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Parents face 10 years' jail for failing to report sexual abuse

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Auxiliary Bishop of Dublin Raymond Field with Archbishop Michael Jackson in St Ann’s Church after pilgrims’ walk details were announced yesterday.

Auxiliary Bishop of Dublin Raymond Field with Archbishop Michael Jackson in St Ann’s Church after pilgrims’ walk details were announced yesterday.

Auxiliary Bishop of Dublin Raymond Field with Archbishop Michael Jackson in St Ann’s Church after pilgrims’ walk details were announced yesterday.

PARENTS who fail to report the sexual abuse of their child by their partner to the gardai face a jail sentence of up to 10 years.

It is the first time there will be a legal requirement for parents to report such abuse -- and there will be no exceptions.

Under the forthcoming law, a parent will also be obliged to report a partner to gardai if they seriously assault their child or take pornographic photos of them.

Justice Minister Alan Shatter called on families to live up to their responsibilities as he warned that a parent could be prosecuted for not reporting the sexual abuse of their child by their partner.

"One of the big difficulties we've seen in some of the more horrendous cases is where we've had young children abused in a family for many years to the knowledge of the mother, who had reported it to no one, and has engaged in a cover-up," he said.

Incest

Mr Shatter referred to an incest case in which a mother of six was jailed for seven years for incest, neglect and willful ill-treatment. Her husband was jailed for 12-and-a-half years for the rape and sexual assault of one of his sons.

Under this legislation, parents will have some discretion not to report cases of sexual abuse which have been committed by a non-family member. However, this will only apply in exceptional cases.

This is to prevent parents being compelled to report abuse if their child would be traumatised by garda interviews and court proceedings.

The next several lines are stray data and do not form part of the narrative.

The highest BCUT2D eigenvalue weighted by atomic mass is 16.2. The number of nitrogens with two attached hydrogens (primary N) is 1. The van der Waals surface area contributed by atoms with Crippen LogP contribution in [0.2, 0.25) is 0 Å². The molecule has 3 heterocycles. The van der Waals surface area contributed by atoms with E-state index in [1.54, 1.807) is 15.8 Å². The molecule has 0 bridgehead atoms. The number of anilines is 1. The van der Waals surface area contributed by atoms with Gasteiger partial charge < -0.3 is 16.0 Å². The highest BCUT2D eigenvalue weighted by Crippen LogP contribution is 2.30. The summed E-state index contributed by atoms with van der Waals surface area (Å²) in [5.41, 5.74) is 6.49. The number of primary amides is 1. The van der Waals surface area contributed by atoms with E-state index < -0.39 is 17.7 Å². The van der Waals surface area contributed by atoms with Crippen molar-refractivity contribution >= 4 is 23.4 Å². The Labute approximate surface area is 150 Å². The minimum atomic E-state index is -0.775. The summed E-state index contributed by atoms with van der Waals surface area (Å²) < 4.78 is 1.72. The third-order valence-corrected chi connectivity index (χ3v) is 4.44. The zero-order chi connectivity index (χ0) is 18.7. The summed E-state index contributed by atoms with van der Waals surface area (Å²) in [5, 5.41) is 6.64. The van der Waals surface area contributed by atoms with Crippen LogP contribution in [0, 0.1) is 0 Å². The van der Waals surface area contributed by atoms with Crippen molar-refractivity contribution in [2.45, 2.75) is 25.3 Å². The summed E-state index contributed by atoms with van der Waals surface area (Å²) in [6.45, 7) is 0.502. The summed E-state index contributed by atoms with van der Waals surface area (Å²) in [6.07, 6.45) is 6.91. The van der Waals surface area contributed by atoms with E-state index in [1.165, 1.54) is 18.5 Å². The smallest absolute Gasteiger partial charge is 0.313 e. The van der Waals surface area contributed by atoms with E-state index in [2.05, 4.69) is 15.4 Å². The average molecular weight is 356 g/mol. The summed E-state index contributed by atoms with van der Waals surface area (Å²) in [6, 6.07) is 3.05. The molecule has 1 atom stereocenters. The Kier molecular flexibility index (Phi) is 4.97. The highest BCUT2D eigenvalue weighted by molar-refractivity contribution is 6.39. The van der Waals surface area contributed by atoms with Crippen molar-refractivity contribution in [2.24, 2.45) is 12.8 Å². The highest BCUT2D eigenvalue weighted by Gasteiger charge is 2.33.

The Government is also providing safeguards for professionals such as counsellors and psychiatrists, who had feared that the obligation to report sexual offences to the gardai could deter victims from seeking help. They will not be prosecuted if they have a written record of the victim requesting them not to do so.

The State is also putting into law the 'Children's First' guidelines, which have been voluntary for the past 14 years. It will ensure that reporting of concerns about child abuse are made to the HSE by organisations and professionals working with children.

Children's Minister Frances Fitzgerald confirmed yesterday that the new laws would lead to sports clubs and other organisations being shut down with a "prohibition notice" if they were not providing a safe place for children

"Effectively we are saying that children's protection is everybody's responsibility. This is about removing any ambivalence about what you do when you are concerned there is physical abuse, sexual abuse or neglect," she said.

Under the system, volunteers in organisations that work with children will have to report any concerns about child abuse to a designated person -- and this person will in turn pass on the request to the HSE.

Ms Fitzgerald confirmed there were no provisions for raising concerns anonymously -- even though some teachers fear a backlash from parents.

Ms Fitzgerald said the HSE was already dealing with 30,000 child protection cases every year, including 1,500 confirmed cases of sexual, physical or emotional abuse.

Children's Rights Alliance chief executive Tanya Ward warmly welcomed the move to put the Children First guidelines into law. "The proposed legislation will ensure that every person interacting with children has a role to play and must take their responsibilities in reporting allegations of child abuse seriously," she said.

Irish Independent